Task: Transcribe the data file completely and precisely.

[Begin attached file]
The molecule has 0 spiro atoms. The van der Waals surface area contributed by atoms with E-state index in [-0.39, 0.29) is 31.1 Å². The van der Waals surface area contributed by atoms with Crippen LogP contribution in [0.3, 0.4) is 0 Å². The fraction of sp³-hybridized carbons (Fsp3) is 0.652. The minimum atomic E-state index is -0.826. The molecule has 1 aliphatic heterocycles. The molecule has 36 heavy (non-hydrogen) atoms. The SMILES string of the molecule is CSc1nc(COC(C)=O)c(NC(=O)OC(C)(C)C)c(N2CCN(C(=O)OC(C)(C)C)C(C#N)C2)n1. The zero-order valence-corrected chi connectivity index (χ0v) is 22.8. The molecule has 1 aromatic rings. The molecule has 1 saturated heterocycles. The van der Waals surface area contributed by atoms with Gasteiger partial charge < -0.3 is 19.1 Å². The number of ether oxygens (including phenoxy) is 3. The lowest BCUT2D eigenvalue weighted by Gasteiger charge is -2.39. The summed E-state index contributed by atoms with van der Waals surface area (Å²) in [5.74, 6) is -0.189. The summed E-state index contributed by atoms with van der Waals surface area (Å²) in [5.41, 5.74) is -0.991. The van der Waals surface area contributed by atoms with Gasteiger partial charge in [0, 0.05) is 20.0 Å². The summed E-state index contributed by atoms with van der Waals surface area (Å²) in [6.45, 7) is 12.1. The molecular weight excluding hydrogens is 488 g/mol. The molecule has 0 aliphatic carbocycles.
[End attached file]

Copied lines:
The molecule has 0 spiro atoms. The van der Waals surface area contributed by atoms with E-state index in [-0.39, 0.29) is 31.1 Å². The van der Waals surface area contributed by atoms with Crippen LogP contribution in [0.3, 0.4) is 0 Å². The fraction of sp³-hybridized carbons (Fsp3) is 0.652. The minimum atomic E-state index is -0.826. The molecule has 1 aliphatic heterocycles. The molecule has 36 heavy (non-hydrogen) atoms. The SMILES string of the molecule is CSc1nc(COC(C)=O)c(NC(=O)OC(C)(C)C)c(N2CCN(C(=O)OC(C)(C)C)C(C#N)C2)n1. The zero-order valence-corrected chi connectivity index (χ0v) is 22.8. The molecule has 1 aromatic rings. The molecule has 1 saturated heterocycles. The van der Waals surface area contributed by atoms with Gasteiger partial charge < -0.3 is 19.1 Å². The number of ether oxygens (including phenoxy) is 3. The lowest BCUT2D eigenvalue weighted by Gasteiger charge is -2.39. The summed E-state index contributed by atoms with van der Waals surface area (Å²) in [5.74, 6) is -0.189. The summed E-state index contributed by atoms with van der Waals surface area (Å²) in [5.41, 5.74) is -0.991. The van der Waals surface area contributed by atoms with Gasteiger partial charge in [0, 0.05) is 20.0 Å². The summed E-state index contributed by atoms with van der Waals surface area (Å²) in [6.45, 7) is 12.1. The molecular weight excluding hydrogens is 488 g/mol. The molecule has 0 aliphatic carbocycles.